Minority Report Is Coming True, Microsoft Wants Stores to use Kinect to Recognize Shoppers

"My my. This is the third time you've been to GameStop this wee—" SHUTTUP.

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Minority Report is coming true because of Kinect! …Is not just a headline from when the Kinect originally debuted wacky hand-waving controls back in 2010, but is a real thing that’s happening again as Microsoft wants retail stores to electronically recognize customers using the gaming peripheral which most gamers don’t really want.

Despite being largely responsible for hampering the Xbox One’s performance as a required pack-in that no one really asked for until Microsoft axed it from the bundle, it’s a really neat little piece of technology. It’s found new life in the non-gaming tech world before, and this new proposal shows no signs of that trend slowing down.

In a blog post for the company, Tracel Issel, general manager of Worldwide Retail, Consumer Goods, Hospitality and Travel at Microsoft, wrote:

With the help of a Kinect sensor, AVAretail’s SmartShelf technology allows every interaction of a shelf in a store to be monitored and recorded in real-time, providing insight into which products are most selected and picked up by customers. Another form of technology, Path Tracker, gives retailers real-time detection and analysis of a customer’s shopping path. This provides counts of people in the store, areas visited, dwell time and shopping path, acting as a heat map of where customers are spending the most time in the store.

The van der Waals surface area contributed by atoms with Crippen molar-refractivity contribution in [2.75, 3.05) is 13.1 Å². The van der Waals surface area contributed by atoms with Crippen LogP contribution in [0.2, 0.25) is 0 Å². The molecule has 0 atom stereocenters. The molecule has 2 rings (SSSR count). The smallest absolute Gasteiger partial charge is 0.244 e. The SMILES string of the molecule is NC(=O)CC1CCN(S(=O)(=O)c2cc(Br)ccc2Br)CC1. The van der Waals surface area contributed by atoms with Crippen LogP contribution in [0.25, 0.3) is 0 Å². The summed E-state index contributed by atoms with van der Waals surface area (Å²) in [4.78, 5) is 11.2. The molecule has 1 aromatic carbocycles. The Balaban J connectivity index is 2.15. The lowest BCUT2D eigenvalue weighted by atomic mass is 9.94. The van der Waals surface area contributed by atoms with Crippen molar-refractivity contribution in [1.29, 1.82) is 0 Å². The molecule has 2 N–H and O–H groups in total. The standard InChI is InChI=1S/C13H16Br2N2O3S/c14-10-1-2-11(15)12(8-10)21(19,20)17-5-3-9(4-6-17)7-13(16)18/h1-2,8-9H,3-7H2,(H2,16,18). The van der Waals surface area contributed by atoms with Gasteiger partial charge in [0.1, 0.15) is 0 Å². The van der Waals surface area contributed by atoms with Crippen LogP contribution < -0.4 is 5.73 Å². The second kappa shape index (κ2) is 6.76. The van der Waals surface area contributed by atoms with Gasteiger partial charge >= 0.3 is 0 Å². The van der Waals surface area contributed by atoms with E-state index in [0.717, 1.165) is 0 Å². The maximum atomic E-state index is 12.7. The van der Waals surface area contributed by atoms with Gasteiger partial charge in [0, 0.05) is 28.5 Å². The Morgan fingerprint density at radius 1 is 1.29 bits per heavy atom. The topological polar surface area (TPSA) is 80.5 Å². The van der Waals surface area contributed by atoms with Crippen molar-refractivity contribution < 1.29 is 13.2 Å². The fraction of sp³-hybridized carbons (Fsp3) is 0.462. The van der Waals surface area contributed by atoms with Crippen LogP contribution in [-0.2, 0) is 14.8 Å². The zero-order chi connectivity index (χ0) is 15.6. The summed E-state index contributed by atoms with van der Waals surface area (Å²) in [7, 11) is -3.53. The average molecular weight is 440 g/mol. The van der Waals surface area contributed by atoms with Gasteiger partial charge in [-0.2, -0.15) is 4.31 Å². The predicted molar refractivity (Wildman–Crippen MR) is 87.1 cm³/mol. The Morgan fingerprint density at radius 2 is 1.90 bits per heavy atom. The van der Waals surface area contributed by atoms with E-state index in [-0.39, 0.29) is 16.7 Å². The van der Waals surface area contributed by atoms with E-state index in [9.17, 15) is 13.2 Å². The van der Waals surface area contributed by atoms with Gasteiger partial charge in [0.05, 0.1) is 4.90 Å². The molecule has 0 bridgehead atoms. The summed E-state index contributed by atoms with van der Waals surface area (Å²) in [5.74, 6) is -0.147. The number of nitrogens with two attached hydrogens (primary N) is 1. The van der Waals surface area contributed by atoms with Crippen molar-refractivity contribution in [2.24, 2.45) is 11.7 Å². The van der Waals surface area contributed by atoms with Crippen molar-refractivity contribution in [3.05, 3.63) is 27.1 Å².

The NEC Biometric interface with Kinect Camera system provides demographic and face recognition services to a Kinect enabled application. Retailers can use this information for analysis and for providing the customer with a more personal selling experience. MediaCart will change the shopping cart as we know it. Adding a location-aware tablet to the cart allows a retailer to present a personal and relevant shopping experience to its customer. This allows context sensitive ads and promotions when in front of various products along with a barcode scanning capability for price lookups and basket totals.

It’s not quite a Minority Report retina scan, but face recognition technology used in the same manner is about equally futuristic/creepy. Although, I’m on board if stores have customizable options so I can make my virtual personal shopper shame me into not blowing a disproportionate amount of my income on video games, beer, and Funko Pops.

(via Business Insider)

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Dan Van Winkle
Dan Van Winkle (he) is an editor and manager who has been working in digital media since 2013, first at now-defunct Geekosystem (RIP), and then at The Mary Sue starting in 2014, specializing in gaming, science, and technology. Outside of his professional experience, he has been active in video game modding and development as a hobby for many years. He lives in North Carolina with Lisa Brown (his wife) and Liz Lemon (their dog), both of whom are the best, and you will regret challenging him at Smash Bros.